Contextualizing AMO explanations of knowledge sharing in MNEs: the role of organizational and national culture

Article


Gooderham, P., Pedersen, T., Sandvik, A., Dasí, À., Elter, F. and Hildrum, J. 2022. Contextualizing AMO explanations of knowledge sharing in MNEs: the role of organizational and national culture. Management International Review. https://doi.org/10.1007/S11575-022-00483-0
TypeArticle
TitleContextualizing AMO explanations of knowledge sharing in MNEs: the role of organizational and national culture
AuthorsGooderham, P., Pedersen, T., Sandvik, A., Dasí, À., Elter, F. and Hildrum, J.
Abstract

Ability, motivation, and opportunity (AMO) approaches have dominated studies of knowledge sharing in multinational enterprises (MNEs). We argue that there is a need to consider both the national and organizational cultural contexts. Beyond their direct influence on knowledge sharing with colleagues in other business units (BUs), national and organizational culture significantly reinforce the positive relation between individual motivation and knowledge sharing. Thus, our multi-level approach to knowledge sharing in MNEs gives rise to a contextualized AMO approach that provides a novel and more potent understanding of variations in knowledge sharing. At the individual level, our approach includes the degree of ability in the sense of professional competence, intrinsic motivation, and opportunities to interact with colleagues in other BUs. At the organizational and country levels, we examine the direct and indirect effects of a collaborative culture on knowledge sharing. We employ data from an MNE that operates across a variety of regions, including the Nordic countries, Central and Eastern Europe, and Southeast Asia. The sample consists of 11,484 individuals nested in 1,235 departments in 11 countries. As well as confirming the significance of individual competence, intrinsic motivation, and opportunities for interaction for knowledge sharing, our findings reveal that both organizational culture and national culture are important factors for our understanding of knowledge sharing. This suggests that over and above recruiting intrinsically motivated employees, managers can enhance knowledge sharing by developing collaborative organizational cultures at the departmental level.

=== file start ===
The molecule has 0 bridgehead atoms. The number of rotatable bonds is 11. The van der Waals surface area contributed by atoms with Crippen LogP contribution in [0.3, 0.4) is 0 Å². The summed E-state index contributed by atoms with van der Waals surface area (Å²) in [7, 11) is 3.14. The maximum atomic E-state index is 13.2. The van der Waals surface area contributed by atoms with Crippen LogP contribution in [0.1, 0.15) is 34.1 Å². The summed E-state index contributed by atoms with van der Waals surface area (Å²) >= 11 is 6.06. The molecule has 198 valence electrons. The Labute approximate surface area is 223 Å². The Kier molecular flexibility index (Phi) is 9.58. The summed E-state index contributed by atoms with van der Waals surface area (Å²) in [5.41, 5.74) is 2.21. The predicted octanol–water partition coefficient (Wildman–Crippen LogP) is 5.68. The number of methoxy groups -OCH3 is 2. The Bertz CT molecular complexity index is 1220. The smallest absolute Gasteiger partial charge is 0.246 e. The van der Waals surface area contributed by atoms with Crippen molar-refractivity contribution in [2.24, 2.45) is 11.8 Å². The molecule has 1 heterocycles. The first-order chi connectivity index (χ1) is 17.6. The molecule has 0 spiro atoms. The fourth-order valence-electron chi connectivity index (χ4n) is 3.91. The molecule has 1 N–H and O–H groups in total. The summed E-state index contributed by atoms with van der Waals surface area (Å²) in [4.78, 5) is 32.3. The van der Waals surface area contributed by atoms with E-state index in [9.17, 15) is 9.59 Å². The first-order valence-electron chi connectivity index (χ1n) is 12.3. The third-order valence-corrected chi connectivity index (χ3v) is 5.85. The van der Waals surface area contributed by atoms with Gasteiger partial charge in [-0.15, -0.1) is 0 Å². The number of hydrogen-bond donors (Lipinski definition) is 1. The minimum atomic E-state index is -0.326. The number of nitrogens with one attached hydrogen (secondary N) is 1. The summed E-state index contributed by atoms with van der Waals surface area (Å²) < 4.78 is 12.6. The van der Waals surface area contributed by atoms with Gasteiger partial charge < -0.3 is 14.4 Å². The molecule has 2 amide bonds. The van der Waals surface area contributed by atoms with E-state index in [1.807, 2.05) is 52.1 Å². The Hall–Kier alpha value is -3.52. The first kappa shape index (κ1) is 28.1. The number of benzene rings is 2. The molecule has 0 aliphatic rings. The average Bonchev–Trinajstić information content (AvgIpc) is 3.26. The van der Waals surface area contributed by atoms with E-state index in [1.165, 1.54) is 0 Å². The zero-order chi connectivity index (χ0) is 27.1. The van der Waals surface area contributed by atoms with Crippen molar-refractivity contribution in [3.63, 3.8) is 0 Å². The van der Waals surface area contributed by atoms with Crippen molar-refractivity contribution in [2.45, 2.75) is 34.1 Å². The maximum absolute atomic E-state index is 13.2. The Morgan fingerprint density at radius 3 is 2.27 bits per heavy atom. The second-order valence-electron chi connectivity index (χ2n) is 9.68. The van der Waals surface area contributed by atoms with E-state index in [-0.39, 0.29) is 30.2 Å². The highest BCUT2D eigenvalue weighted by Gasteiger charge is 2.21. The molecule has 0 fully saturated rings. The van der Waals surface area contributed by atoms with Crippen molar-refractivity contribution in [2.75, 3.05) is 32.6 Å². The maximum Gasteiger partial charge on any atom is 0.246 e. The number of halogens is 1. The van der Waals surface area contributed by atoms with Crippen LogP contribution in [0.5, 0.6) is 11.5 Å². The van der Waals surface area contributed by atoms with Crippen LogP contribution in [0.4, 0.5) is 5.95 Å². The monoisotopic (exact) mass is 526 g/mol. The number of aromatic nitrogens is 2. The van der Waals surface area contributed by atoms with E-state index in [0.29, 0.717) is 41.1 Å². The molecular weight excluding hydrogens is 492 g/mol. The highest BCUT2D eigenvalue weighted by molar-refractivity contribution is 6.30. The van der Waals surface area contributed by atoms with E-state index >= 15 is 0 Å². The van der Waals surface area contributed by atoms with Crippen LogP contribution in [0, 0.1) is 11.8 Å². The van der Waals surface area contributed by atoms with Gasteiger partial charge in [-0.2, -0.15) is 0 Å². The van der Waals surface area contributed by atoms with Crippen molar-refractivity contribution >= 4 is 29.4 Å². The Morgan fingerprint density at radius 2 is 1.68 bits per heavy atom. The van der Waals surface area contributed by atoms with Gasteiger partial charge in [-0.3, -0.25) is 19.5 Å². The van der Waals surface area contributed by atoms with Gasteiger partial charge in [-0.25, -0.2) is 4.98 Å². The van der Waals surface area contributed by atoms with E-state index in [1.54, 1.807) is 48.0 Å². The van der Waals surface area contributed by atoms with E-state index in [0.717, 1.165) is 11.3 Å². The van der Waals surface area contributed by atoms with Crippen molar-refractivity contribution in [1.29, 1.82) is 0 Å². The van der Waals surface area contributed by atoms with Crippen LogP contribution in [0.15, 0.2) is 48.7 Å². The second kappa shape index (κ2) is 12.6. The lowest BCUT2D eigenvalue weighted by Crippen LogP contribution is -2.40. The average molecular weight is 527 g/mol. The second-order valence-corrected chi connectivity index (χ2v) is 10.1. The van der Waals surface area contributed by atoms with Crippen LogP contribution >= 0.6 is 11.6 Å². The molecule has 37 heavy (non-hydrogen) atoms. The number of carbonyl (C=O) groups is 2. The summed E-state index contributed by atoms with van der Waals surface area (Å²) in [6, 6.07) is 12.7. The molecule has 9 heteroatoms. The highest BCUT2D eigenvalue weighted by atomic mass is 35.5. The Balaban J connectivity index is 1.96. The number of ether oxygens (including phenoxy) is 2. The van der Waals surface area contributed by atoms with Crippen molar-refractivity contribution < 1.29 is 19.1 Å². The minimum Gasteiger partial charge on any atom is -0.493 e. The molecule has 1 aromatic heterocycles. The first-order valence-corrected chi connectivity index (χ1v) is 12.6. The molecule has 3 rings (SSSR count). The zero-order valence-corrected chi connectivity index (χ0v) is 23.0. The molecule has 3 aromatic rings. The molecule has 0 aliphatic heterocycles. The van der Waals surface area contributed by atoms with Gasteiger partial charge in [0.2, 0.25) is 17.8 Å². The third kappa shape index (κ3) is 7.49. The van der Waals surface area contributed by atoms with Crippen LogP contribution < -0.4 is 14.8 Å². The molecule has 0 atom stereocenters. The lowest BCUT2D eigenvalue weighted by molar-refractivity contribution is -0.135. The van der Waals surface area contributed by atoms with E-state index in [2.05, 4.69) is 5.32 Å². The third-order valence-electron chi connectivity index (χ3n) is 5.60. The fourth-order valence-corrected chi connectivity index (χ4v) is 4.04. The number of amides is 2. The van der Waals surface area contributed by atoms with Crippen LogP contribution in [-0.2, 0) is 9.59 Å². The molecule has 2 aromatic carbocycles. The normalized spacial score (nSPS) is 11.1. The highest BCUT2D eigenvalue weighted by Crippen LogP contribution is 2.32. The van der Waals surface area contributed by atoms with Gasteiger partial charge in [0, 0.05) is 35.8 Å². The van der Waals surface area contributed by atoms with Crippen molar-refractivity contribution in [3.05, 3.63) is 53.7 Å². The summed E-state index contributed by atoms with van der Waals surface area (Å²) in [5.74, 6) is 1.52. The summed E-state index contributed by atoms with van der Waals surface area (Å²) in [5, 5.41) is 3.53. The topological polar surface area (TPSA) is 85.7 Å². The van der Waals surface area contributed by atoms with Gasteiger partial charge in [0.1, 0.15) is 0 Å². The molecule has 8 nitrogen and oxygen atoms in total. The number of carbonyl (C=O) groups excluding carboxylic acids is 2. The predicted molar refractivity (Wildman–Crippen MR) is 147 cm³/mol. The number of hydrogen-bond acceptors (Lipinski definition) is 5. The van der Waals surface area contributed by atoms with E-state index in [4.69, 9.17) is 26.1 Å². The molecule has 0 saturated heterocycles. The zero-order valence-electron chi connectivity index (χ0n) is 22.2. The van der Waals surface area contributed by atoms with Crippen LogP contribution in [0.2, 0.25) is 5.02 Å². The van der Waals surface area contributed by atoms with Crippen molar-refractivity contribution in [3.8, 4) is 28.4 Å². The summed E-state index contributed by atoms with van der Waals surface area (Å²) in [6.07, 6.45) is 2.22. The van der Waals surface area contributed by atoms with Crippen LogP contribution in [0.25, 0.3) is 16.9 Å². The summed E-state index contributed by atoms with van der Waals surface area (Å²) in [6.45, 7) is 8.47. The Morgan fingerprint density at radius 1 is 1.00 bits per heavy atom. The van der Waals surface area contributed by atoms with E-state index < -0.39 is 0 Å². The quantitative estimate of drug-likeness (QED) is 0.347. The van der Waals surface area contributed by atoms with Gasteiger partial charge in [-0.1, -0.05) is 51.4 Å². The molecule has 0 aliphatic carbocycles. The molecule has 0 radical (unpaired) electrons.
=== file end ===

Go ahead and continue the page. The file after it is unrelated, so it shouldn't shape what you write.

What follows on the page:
Sustainable Development Goals9 Industry, innovation and infrastructure
Middlesex University ThemeCreativity, Culture & Enterprise
LanguageEnglish
PublisherSpringer
JournalManagement International Review
ISSN0938-8249
Electronic1861-8901
Publication dates
Online29 Sep 2022
Publication process dates
Deposited23 Aug 2022
Submitted16 Apr 2021
Accepted26 Jul 2022
Publisher's version
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Accepted author manuscript
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Restricted
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© The Author(s) 2022
Open Access This article is licensed under a Creative Commons Attribution 4.0 International License, which permits use, sharing, adaptation, distribution and reproduction in any medium or format, as long as you give appropriate credit to the original author(s) and the source, provide a link to the Creative Commons licence, and indicate if changes were made. The images or other third party material in this article are included in the article's Creative Commons licence, unless indicated otherwise in a credit line to the material. If material is not included in the article's Creative Commons licence and your intended use is not permitted by statutory regulation or exceeds the permitted use, you will need to obtain permission directly from the copyright holder. To view a copy of this licence, visit http://creativecommons.org/licenses/by/4.0/.

Digital Object Identifier (DOI)https://doi.org/10.1007/S11575-022-00483-0
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